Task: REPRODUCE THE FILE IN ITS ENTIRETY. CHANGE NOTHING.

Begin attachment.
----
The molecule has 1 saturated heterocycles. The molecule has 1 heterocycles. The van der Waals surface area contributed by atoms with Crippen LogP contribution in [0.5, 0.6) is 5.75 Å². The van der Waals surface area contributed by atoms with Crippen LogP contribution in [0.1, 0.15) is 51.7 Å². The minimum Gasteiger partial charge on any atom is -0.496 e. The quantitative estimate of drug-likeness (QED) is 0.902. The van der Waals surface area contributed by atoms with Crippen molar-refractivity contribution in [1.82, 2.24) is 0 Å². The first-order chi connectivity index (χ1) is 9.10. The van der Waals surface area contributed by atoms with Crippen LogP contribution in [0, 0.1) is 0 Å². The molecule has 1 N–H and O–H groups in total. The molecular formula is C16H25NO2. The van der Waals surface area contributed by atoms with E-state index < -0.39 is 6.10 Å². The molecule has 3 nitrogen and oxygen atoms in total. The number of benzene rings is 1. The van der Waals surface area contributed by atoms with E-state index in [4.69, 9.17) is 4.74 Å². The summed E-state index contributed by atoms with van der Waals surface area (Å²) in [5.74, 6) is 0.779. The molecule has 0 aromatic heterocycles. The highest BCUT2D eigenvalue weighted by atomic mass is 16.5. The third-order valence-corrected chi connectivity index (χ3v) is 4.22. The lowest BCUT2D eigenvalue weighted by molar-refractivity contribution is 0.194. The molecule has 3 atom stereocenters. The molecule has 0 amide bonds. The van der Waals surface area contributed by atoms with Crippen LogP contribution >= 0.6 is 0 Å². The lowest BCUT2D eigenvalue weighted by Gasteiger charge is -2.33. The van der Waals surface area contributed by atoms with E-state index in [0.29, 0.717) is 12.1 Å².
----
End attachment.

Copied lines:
The molecule has 1 saturated heterocycles. The molecule has 1 heterocycles. The van der Waals surface area contributed by atoms with Crippen LogP contribution in [0.5, 0.6) is 5.75 Å². The van der Waals surface area contributed by atoms with Crippen LogP contribution in [0.1, 0.15) is 51.7 Å². The minimum Gasteiger partial charge on any atom is -0.496 e. The quantitative estimate of drug-likeness (QED) is 0.902. The van der Waals surface area contributed by atoms with Crippen molar-refractivity contribution in [1.82, 2.24) is 0 Å². The first-order chi connectivity index (χ1) is 9.10. The van der Waals surface area contributed by atoms with Crippen LogP contribution in [0, 0.1) is 0 Å². The molecule has 1 N–H and O–H groups in total. The molecular formula is C16H25NO2. The van der Waals surface area contributed by atoms with E-state index < -0.39 is 6.10 Å². The molecule has 3 nitrogen and oxygen atoms in total. The number of benzene rings is 1. The van der Waals surface area contributed by atoms with E-state index in [4.69, 9.17) is 4.74 Å². The summed E-state index contributed by atoms with van der Waals surface area (Å²) in [5.74, 6) is 0.779. The molecule has 0 aromatic heterocycles. The highest BCUT2D eigenvalue weighted by atomic mass is 16.5. The third-order valence-corrected chi connectivity index (χ3v) is 4.22. The lowest BCUT2D eigenvalue weighted by molar-refractivity contribution is 0.194. The molecule has 3 atom stereocenters. The molecule has 0 amide bonds. The van der Waals surface area contributed by atoms with Crippen LogP contribution >= 0.6 is 0 Å². The lowest BCUT2D eigenvalue weighted by Gasteiger charge is -2.33. The van der Waals surface area contributed by atoms with E-state index in [0.29, 0.717) is 12.1 Å².